‘Inflation the Silent Killer’: Former Home Depot CEO Calls Out ‘Deceptively Correct’ June Jobs Report

By: Alex Trent | Published: Jul 08, 2024

During a Fox interview, former Home Depot CEO Bob Nardelli called out the Biden administration’s latest jobs report on the US economy.

Nardelli insisted that every month the way the numbers get adjusted is deceptive and the effects of inflation are being missed when looking at the quality of jobs.

June Jobs Report

The US jobs report released recently for the month of June showed that US employers added 206,000 jobs to the economy, which some experts have seen as a sign of strength.

Workers working together in an office setting.

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“Both May and June hiring was above 200,000 even after revisions, and the trajectory looks stable,” said Eric Winograd, U.S. economist at AllianceBernstein. “The best available evidence is that the labor market remains strong and that any deceleration remains modest.”


Low Average

While some economists are hopeful about the numbers, others have pointed out that the job growth between April and June averaged only 177,000.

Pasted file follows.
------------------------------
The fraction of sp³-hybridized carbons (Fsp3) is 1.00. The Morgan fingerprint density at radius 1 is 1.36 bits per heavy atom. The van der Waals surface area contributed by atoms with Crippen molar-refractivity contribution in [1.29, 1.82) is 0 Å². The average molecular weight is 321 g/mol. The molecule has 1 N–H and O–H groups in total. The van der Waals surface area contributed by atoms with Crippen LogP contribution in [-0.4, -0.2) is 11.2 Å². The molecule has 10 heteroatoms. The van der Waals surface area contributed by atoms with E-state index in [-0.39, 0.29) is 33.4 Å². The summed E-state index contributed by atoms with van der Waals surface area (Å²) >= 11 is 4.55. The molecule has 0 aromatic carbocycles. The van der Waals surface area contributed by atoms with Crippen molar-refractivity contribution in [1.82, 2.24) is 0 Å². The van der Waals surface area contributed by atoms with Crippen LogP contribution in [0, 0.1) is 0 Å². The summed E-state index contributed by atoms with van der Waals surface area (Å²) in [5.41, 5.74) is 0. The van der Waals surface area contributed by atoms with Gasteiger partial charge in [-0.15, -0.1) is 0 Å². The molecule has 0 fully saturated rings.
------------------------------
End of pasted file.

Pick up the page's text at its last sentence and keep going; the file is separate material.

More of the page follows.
A person in a nurses uniform with a blue facemask and clear plastic apron.

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This makes it the lowest three-month average since January 2021.

Adjusted Numbers

The jobs report released by the Bureau of Labor Statistics and the numbers reported on in the media are subject to something called “seasonal adjustment.”

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Economists estimate which changes are due to normal seasonal fluctuations and remove or reduce the effect of those numbers so that non-seasonal changes can be more prominent in the data.

Nardelli Interview

During a Fox interview, former Home Depot CEO Bob Nardelli took issue with the number adjustment and the role the government has in inflating job numbers.

Bob Nardelli speaks while dressed in a suit.

Photo by John Lamparski_Getty Images)